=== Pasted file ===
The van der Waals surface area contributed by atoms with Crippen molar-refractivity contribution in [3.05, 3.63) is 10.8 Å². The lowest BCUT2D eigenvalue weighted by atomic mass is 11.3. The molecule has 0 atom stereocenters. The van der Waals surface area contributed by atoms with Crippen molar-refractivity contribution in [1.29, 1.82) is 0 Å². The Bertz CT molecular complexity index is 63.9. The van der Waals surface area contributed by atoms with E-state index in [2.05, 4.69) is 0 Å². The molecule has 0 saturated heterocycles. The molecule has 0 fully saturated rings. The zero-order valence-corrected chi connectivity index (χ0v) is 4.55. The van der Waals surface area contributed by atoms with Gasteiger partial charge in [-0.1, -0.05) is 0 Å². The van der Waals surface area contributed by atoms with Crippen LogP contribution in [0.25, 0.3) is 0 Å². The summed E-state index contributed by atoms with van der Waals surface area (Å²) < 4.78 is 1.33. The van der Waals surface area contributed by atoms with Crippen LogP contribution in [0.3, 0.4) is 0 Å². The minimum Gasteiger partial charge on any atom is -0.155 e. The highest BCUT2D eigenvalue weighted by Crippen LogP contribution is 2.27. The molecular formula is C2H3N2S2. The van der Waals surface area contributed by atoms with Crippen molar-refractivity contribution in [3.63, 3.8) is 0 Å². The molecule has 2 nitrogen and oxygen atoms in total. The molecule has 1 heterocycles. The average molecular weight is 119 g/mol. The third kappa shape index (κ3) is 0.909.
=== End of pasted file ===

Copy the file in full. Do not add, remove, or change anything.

The van der Waals surface area contributed by atoms with Crippen molar-refractivity contribution in [3.05, 3.63) is 10.8 Å². The lowest BCUT2D eigenvalue weighted by atomic mass is 11.3. The molecule has 0 atom stereocenters. The van der Waals surface area contributed by atoms with Crippen molar-refractivity contribution in [1.29, 1.82) is 0 Å². The Bertz CT molecular complexity index is 63.9. The van der Waals surface area contributed by atoms with E-state index in [2.05, 4.69) is 0 Å². The molecule has 0 saturated heterocycles. The molecule has 0 fully saturated rings. The zero-order valence-corrected chi connectivity index (χ0v) is 4.55. The van der Waals surface area contributed by atoms with Gasteiger partial charge in [-0.1, -0.05) is 0 Å². The van der Waals surface area contributed by atoms with Crippen LogP contribution in [0.25, 0.3) is 0 Å². The summed E-state index contributed by atoms with van der Waals surface area (Å²) < 4.78 is 1.33. The van der Waals surface area contributed by atoms with Crippen LogP contribution in [0.3, 0.4) is 0 Å². The minimum Gasteiger partial charge on any atom is -0.155 e. The highest BCUT2D eigenvalue weighted by Crippen LogP contribution is 2.27. The molecular formula is C2H3N2S2. The van der Waals surface area contributed by atoms with Crippen molar-refractivity contribution in [3.63, 3.8) is 0 Å². The molecule has 2 nitrogen and oxygen atoms in total. The molecule has 1 heterocycles. The average molecular weight is 119 g/mol. The third kappa shape index (κ3) is 0.909.